Ken Garrett demystifies Activity-based costing and provides some tips leading up to the all-important exams
Conventional costing distinguishes between variable and fixed costs. Typically, it is assumed that variable costs vary with the number of units of output (and that these costs are proportional to the output level) whereas fixed costs do not vary with output. This is often an over-simplification of how costs actually behave. For example, variable costs per unit often increase at high levels of production where overtime premiums might have to be paid or when material becomes scarce. Fixed costs are usually fixed only over certain ranges of activity, often stepping up as additional manufacturing resources are employed to allow high volumes to be produced.
Variable costs per unit can at least be measured, and the sum of the variable costs per unit is the marginal cost per unit. These are the extra costs caused when one more unit is produced. However, there has always been a problem dealing with fixed production costs such as factory rent, heating, supervision and so on. Making a unit does not cause more fixed costs, yet production cannot take place without these costs being incurred. To say that the cost of producing a unit consists of marginal costs only will understate the true cost of production and this can lead to problems. For example, if the selling price is based on a mark‑up on cost, then the company needs to make sure that all production costs are covered by the selling price. Additionally, focusing exclusively on marginal costs may cause companies to overlook important savings that might result from better controlled fixed costs.
The conventional approach to dealing with fixed overhead production costs is to assume that the various cost types can be lumped together and a single overhead absorption rate derived. The absorption rate is usually presented in terms of overhead cost per labour hour, or cost per machine hour. This approach is likely to be an over-simplification, but it has the merit of being relatively quick and easy.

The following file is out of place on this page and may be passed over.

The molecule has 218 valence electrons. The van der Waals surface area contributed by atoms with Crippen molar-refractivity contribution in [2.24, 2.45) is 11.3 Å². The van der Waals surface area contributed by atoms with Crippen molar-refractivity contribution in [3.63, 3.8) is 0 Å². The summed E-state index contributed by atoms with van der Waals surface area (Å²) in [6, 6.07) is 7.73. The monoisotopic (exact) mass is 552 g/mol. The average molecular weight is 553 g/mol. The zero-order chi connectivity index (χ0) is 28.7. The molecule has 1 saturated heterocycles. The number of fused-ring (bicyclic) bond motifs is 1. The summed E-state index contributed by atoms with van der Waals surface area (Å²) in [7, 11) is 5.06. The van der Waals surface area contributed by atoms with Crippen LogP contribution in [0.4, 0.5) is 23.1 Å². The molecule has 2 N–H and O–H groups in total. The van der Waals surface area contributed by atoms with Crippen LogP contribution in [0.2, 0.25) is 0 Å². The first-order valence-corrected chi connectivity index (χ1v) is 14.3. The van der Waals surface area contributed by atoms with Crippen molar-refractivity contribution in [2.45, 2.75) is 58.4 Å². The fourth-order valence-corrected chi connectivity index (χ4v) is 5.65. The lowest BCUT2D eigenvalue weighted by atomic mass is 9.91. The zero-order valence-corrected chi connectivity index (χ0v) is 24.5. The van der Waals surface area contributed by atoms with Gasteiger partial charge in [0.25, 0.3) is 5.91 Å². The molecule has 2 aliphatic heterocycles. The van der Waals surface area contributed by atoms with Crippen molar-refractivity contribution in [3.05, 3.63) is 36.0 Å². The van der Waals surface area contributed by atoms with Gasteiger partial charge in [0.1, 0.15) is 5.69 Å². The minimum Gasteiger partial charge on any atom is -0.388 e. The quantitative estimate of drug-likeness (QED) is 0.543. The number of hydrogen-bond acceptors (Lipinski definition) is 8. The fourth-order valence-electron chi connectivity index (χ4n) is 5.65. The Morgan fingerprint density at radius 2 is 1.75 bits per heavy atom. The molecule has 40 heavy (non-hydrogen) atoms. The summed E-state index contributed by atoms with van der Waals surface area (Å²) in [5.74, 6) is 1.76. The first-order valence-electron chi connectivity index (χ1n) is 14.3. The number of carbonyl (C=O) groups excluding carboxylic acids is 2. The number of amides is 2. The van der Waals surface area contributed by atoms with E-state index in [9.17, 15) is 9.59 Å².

See Table 1 below.
The budgeted labour hours must be 112,000 hours. This is derived from the budgeted outputs of 20,000 ordinary units which each take five hours (100,000 hours) to produce, and 2,000 deluxe units which each take six hours (12,000 hours).
Therefore, the fixed overhead absorption rate per labour hour is $224,000/112,000 = $2/hour.
The costing of the two products can be continued by adding in fixed overhead costs to obtain the total absorption cost for each of the products.
See Table 2 below.
For future reference, note that the total costs accounted for (if production goes according to plan) will be = 20,000 x 85 + 2,000 x 102 = $1,904,000.
The conventional approach outlined above is satisfactory if the following conditions apply:
- Fixed costs are relatively immaterial compared to material and labour costs. This is the case in manufacturing environments which do not rely on sophisticated and expensive facilities and machinery.
- Most fixed costs accrue with time.
- There are long production runs of identical products with little customisation.
Table 1, Example 1